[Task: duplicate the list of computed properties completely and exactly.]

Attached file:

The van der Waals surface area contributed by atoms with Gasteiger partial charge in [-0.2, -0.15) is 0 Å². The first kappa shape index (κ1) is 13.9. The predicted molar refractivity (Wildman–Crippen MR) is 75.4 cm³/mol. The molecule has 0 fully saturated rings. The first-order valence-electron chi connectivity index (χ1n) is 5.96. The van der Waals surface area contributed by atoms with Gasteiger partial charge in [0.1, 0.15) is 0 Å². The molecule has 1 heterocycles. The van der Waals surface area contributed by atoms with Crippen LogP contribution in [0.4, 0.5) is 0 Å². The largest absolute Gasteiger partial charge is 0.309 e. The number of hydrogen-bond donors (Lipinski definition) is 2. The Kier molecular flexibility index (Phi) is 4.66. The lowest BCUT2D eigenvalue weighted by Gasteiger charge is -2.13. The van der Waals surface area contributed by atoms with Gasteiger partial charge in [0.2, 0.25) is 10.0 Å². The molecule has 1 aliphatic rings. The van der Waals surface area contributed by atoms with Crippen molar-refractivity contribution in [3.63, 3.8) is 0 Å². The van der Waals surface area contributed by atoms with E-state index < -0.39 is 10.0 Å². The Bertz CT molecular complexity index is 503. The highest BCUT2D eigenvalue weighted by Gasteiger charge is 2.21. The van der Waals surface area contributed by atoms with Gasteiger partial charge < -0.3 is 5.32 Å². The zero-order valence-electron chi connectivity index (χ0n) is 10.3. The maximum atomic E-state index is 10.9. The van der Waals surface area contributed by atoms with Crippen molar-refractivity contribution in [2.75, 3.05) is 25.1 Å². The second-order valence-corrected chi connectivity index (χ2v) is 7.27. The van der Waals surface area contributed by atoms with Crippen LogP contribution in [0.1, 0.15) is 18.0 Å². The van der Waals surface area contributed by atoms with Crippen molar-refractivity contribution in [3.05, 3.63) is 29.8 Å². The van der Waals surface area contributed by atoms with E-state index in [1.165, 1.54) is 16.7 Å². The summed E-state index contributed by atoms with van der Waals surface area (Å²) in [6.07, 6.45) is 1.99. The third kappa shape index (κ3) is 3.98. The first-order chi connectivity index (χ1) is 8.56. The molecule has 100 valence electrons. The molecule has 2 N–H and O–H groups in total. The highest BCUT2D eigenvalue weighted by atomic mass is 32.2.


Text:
The van der Waals surface area contributed by atoms with Gasteiger partial charge in [-0.2, -0.15) is 0 Å². The first kappa shape index (κ1) is 13.9. The predicted molar refractivity (Wildman–Crippen MR) is 75.4 cm³/mol. The molecule has 0 fully saturated rings. The first-order valence-electron chi connectivity index (χ1n) is 5.96. The van der Waals surface area contributed by atoms with Gasteiger partial charge in [0.1, 0.15) is 0 Å². The molecule has 1 heterocycles. The van der Waals surface area contributed by atoms with Crippen LogP contribution in [0.4, 0.5) is 0 Å². The largest absolute Gasteiger partial charge is 0.309 e. The number of hydrogen-bond donors (Lipinski definition) is 2. The Kier molecular flexibility index (Phi) is 4.66. The lowest BCUT2D eigenvalue weighted by Gasteiger charge is -2.13. The van der Waals surface area contributed by atoms with Gasteiger partial charge in [0.2, 0.25) is 10.0 Å². The molecule has 1 aliphatic rings. The van der Waals surface area contributed by atoms with Crippen molar-refractivity contribution in [3.63, 3.8) is 0 Å². The van der Waals surface area contributed by atoms with E-state index < -0.39 is 10.0 Å². The Bertz CT molecular complexity index is 503. The highest BCUT2D eigenvalue weighted by Gasteiger charge is 2.21. The van der Waals surface area contributed by atoms with Gasteiger partial charge < -0.3 is 5.32 Å². The zero-order valence-electron chi connectivity index (χ0n) is 10.3. The maximum atomic E-state index is 10.9. The van der Waals surface area contributed by atoms with Crippen molar-refractivity contribution in [2.75, 3.05) is 25.1 Å². The second-order valence-corrected chi connectivity index (χ2v) is 7.27. The van der Waals surface area contributed by atoms with Crippen LogP contribution in [0.1, 0.15) is 18.0 Å². The van der Waals surface area contributed by atoms with Crippen molar-refractivity contribution in [3.05, 3.63) is 29.8 Å². The van der Waals surface area contributed by atoms with E-state index in [1.165, 1.54) is 16.7 Å². The summed E-state index contributed by atoms with van der Waals surface area (Å²) in [6.07, 6.45) is 1.99. The third kappa shape index (κ3) is 3.98. The first-order chi connectivity index (χ1) is 8.56. The molecule has 100 valence electrons. The molecule has 2 N–H and O–H groups in total. The highest BCUT2D eigenvalue weighted by atomic mass is 32.2.